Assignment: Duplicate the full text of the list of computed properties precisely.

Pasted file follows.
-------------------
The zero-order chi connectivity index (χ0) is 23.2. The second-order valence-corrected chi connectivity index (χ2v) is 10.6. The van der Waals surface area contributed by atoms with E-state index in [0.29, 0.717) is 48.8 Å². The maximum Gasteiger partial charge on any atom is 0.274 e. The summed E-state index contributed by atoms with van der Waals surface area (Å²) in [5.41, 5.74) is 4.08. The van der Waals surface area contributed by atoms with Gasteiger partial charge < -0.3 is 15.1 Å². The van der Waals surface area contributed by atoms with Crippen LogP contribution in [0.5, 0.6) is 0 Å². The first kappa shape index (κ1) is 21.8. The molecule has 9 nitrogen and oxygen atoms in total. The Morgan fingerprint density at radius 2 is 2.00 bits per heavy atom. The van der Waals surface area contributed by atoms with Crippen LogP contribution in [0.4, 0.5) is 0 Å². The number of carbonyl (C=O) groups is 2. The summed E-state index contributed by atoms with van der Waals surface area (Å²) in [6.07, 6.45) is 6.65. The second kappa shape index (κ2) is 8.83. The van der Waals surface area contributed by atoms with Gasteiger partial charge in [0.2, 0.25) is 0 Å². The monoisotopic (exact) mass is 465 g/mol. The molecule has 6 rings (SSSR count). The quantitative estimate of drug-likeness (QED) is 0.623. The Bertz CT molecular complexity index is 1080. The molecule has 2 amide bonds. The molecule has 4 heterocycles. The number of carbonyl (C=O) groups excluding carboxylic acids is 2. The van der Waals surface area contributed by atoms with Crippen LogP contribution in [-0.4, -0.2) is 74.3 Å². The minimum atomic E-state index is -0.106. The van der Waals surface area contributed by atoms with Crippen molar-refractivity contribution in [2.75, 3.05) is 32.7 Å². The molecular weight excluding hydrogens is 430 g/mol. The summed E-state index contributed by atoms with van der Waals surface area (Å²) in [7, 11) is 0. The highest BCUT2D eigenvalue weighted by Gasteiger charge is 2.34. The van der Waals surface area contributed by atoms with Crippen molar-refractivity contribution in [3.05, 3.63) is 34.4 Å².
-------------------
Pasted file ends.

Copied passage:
The zero-order chi connectivity index (χ0) is 23.2. The second-order valence-corrected chi connectivity index (χ2v) is 10.6. The van der Waals surface area contributed by atoms with E-state index in [0.29, 0.717) is 48.8 Å². The maximum Gasteiger partial charge on any atom is 0.274 e. The summed E-state index contributed by atoms with van der Waals surface area (Å²) in [5.41, 5.74) is 4.08. The van der Waals surface area contributed by atoms with Gasteiger partial charge < -0.3 is 15.1 Å². The van der Waals surface area contributed by atoms with Crippen LogP contribution in [0.5, 0.6) is 0 Å². The first kappa shape index (κ1) is 21.8. The molecule has 9 nitrogen and oxygen atoms in total. The Morgan fingerprint density at radius 2 is 2.00 bits per heavy atom. The van der Waals surface area contributed by atoms with Crippen LogP contribution in [0.4, 0.5) is 0 Å². The number of carbonyl (C=O) groups is 2. The summed E-state index contributed by atoms with van der Waals surface area (Å²) in [6.07, 6.45) is 6.65. The second kappa shape index (κ2) is 8.83. The van der Waals surface area contributed by atoms with Gasteiger partial charge in [0.2, 0.25) is 0 Å². The monoisotopic (exact) mass is 465 g/mol. The molecule has 6 rings (SSSR count). The quantitative estimate of drug-likeness (QED) is 0.623. The Bertz CT molecular complexity index is 1080. The molecule has 2 amide bonds. The molecule has 4 heterocycles. The number of carbonyl (C=O) groups excluding carboxylic acids is 2. The van der Waals surface area contributed by atoms with Crippen LogP contribution in [-0.4, -0.2) is 74.3 Å². The minimum atomic E-state index is -0.106. The van der Waals surface area contributed by atoms with Crippen molar-refractivity contribution in [2.75, 3.05) is 32.7 Å². The molecular weight excluding hydrogens is 430 g/mol. The summed E-state index contributed by atoms with van der Waals surface area (Å²) in [7, 11) is 0. The highest BCUT2D eigenvalue weighted by Gasteiger charge is 2.34. The van der Waals surface area contributed by atoms with Crippen molar-refractivity contribution in [3.05, 3.63) is 34.4 Å².